My Day by Eleanor Roosevelt

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HYDE PARK—I was very sorry to hear last Saturday morning of the death of Mr. Cordell Hull. He had been so alone since the death of Mrs. Hull that perhaps for him it is a blessed release.

He served his country many years with ability and integrity, and he was a valued public servant. He worked with my husband as Secretary of State, and I know my husband thought very highly of him and of the work which he accomplished. Because of his long service in the Congress he understood particularly well how to create a workable relationship between the Department of State and the legislative branch of our government.

No one who knew Mr. Hull could fail to respect and admire him and grieve at his passing.

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The Curtis Publishing Company has just sent me a new magazine, called "Bride-To-Be." I suppose the bride-to-be may prove a very good market, though I confess that it would seem that this is a rather competitive field. There are a number of very good magazines appealing to women from the age of 17 to the grandmother period.

This is, however, a fine publication and we live in an age of specialization, so it may well be that the brides of the future will enjoy their own magazine.

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I have just read a very optimistic little book by Charles Z. Smith entitled "Peace Is Here—Here To Stay." He feels that we are really reaching the point where men are prepared to recognize that peace is essential for survival and that in the United Nations we have the instrument through which to work.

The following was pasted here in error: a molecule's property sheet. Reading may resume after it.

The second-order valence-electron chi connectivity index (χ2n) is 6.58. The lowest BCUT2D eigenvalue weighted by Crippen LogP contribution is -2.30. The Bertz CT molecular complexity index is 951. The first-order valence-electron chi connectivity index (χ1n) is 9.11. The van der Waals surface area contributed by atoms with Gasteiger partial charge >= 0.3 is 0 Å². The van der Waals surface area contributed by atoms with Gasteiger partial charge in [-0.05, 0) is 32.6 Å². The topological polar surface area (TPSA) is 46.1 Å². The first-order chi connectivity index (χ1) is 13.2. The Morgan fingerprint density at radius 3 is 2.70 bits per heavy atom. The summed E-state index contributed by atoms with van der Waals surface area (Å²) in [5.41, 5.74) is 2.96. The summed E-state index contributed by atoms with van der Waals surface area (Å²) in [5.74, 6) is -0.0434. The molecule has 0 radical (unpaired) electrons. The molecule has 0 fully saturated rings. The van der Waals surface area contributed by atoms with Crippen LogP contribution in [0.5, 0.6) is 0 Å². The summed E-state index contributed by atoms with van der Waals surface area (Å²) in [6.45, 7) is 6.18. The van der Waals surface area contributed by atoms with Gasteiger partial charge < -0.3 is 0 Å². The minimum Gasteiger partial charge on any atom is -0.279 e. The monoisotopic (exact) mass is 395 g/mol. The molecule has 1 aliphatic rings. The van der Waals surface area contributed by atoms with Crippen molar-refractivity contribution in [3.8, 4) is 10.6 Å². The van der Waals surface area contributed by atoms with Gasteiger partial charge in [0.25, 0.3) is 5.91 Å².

Being a logical person, Mr. Smith feels that men will accept this and will develop the U.N. and eventually create a peaceful world. Being a religious man, he ends his book with the sentence: "God is guiding all the nations unerringly into a just, righteous, and everlasting peace. We thank Thee, God."

I certainly feel that we are getting much divine inspiration all over the world, and I hope that men everywhere will accept it and achieve the really peaceful world that would bring blessings to mankind.

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I have just been reading a book published by the Memphis State College Press which contains four lectures given by Claude G. Bowers at the Memphis State College.

The first lecture on government, which describes the battle to make democracy a reality, is about a vital period of our history and one which perhaps many of us should read again at the present time. It renews one's courage and determination to see to it that the forces of democracy triumph over the forces of reaction. We certainly are better able to do this today than were the people of Jefferson's day.

The lecture on James K. Polk and the two on Andrew Jackson are very valuable to a Democrat, particularly to a Democrat who believes that there is value in building a party and trying to make the party stand for definite principles.

Andrew Jackson really built the Democratic party, and there should be inspiration to fight for that party in this story. One must never forget, however, that we must also fight within the party to make it retain its original concepts.

E.R.
TMs, AERP, FDRL